Comparison Of Conventional And Ultra High Molecular Weight Polyethylene
- Spectra® Ultra High Molecular Weight Polyethylene: Typical polymer repeat length in the tens of thousands. 3% elongation at break. Tenacity 38 g/denier.
- Conventional Polyethylene: Typical polymer repeat length in the thousands. 40% elongation at break. Tenacity 3g/denier.
Pendant Groups, Side Groups or Functional Groups
By adding various atoms or molecules along the polymer backbone, be it all carbon or otherwise we can radically effect fiber properties. We can add dye sites to impart specific dye affinity for example cationic and dyeable polyester. We can add flame resistance as seen in Treviera CS and similar fibers. If we take a carbon carbon backbone like we have in the olefins and add a particular pendant nitrogen containing group – what fiber do we end up with?
The softening and melting behavior of textile fibers is a direct result of the way in which the polymer chains are interconnected. If the polymerchains are free to move when heated then they will soften and melt. If applied heat breaks up the chains before they are free to move then the fiber merely chars when heated rather than melting. In general those fibers which soften and melt can be heatset . This process in an extremely valuable finishing technique that can impart very high dimensional stability to fabrics so treated.
What To Think About In Addition To Force Elongation Curves
What is the fiber’s ability to recover from repeated cyclic stress? What is the fiber’s stress strain curve in solvents and in water? What is the relationship between toughness and tensile strength with respect to the force elongation curve? Our units of toughness (the area under the force elongation curve): joules or energy to break.
The Relationship Between Fiber Bending Stiffness And Diameter
Bending stiffness is proportional to diameter to the fourth power. So if we increase the diameter of a fiber threefold the bending stiffness increases 34 = 81 times. This is the reason why multi-strand copper wire is so much more flexible than single strand wire of the same thickness.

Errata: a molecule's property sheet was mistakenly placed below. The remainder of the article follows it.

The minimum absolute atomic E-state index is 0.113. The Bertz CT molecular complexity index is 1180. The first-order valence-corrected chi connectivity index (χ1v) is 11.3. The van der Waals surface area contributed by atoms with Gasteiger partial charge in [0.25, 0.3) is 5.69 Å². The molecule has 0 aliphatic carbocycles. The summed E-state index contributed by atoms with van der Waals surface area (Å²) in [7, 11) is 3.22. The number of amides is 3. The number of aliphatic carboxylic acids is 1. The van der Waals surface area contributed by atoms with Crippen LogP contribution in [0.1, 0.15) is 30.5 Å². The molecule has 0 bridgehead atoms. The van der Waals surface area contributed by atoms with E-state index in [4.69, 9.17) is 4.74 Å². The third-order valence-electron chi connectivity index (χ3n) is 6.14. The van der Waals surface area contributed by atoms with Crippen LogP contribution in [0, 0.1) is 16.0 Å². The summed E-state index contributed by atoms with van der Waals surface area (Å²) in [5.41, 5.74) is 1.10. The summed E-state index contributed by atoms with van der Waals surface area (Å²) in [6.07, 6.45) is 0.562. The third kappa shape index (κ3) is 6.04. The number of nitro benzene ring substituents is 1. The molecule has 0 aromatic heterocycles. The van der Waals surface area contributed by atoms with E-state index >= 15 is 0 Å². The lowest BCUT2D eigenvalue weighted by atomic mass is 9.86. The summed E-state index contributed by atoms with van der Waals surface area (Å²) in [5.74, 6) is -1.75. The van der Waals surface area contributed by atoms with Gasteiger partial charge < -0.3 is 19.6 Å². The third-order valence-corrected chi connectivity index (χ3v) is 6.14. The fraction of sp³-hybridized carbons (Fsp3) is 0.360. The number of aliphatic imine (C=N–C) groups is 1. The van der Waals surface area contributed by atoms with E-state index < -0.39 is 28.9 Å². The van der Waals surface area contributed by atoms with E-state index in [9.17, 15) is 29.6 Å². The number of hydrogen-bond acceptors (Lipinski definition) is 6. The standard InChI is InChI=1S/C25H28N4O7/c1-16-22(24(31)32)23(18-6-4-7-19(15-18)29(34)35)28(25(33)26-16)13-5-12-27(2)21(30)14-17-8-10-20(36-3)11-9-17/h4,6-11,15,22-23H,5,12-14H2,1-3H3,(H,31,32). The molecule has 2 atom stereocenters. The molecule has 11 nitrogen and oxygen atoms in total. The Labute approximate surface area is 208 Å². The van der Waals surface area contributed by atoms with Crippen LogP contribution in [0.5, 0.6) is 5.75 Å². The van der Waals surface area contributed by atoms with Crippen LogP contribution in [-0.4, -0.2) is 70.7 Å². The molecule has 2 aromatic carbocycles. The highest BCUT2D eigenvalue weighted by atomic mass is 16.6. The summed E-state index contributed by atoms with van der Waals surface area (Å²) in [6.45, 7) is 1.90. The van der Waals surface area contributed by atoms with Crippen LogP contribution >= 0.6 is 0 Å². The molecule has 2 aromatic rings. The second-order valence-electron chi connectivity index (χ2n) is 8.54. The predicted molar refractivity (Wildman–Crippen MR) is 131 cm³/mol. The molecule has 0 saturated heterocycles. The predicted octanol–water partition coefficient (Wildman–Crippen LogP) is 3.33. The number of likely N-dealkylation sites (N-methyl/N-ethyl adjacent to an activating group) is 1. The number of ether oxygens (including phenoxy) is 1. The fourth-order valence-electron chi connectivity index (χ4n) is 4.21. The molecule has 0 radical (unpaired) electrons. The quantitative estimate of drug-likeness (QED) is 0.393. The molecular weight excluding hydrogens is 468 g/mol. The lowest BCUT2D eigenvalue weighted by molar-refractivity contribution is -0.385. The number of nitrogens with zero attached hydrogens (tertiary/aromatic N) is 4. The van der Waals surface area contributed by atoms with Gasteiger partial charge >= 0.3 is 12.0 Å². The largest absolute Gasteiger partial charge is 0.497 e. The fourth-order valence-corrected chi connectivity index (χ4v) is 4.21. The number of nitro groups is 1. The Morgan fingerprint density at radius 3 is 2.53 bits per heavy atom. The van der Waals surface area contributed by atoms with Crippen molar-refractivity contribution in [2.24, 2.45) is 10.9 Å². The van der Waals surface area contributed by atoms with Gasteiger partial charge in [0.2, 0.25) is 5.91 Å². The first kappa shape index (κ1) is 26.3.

Explaining The Behavior Of Microdenier Fibers Using The Bending Stiffness And Specific Area Rules
Microdenier fibers produce yarns and fabrics that are very soft due to the reduced bending stiffness explained by our bending stiffness diameter rule. Microdenier fibers require more dye per unit weight than do thicker fibers to achieve the same depth of shade, a phenomenon explained by the large additional surface area that must be dyed to a given color depth.
Specialty Synthetic Fibers
Specialty synthetic fibers are rather like specialty animal fibers. There are quite a few of them but not a huge amount of poundage is produced in any of them. They serve some very important end uses such as body armor. There are many of these, with special characteristics such as anti bacterial performance, high or low wicking, UV resistance flame resistance and high strength.
Summary Of Generic Fiber To Polymer Type Relationships
- Generic Fiber Type »»»» Typical Polymeric Make Up
- Cotton »»»» Cellulose,
- Polyester »»»» Polyethyleneterephthalate,
- Rayon »»»» Cellulose,
- Nylon »»»» Polyamide,
- Acrylic »»»» Polyacrylonitrile,
- Acetate »»»» Cellulose diacetate,
- Olefin »»»» Polyethylene or Polypropylene,
- Ramie »»»» Cellulose,
- Linen »»»» Cellulose,
- Wool »»»» Alpha Keratin,
- Cashmere »»»» Alpha Keratin,
- Silk »»»» Fibroin,
There Are Three Main Systems For Extruding Synthetic Fibers
Dry Spinning, Wet Spinning, Melt Spinning, The extrusion system can effect characteristics like fiber cross section.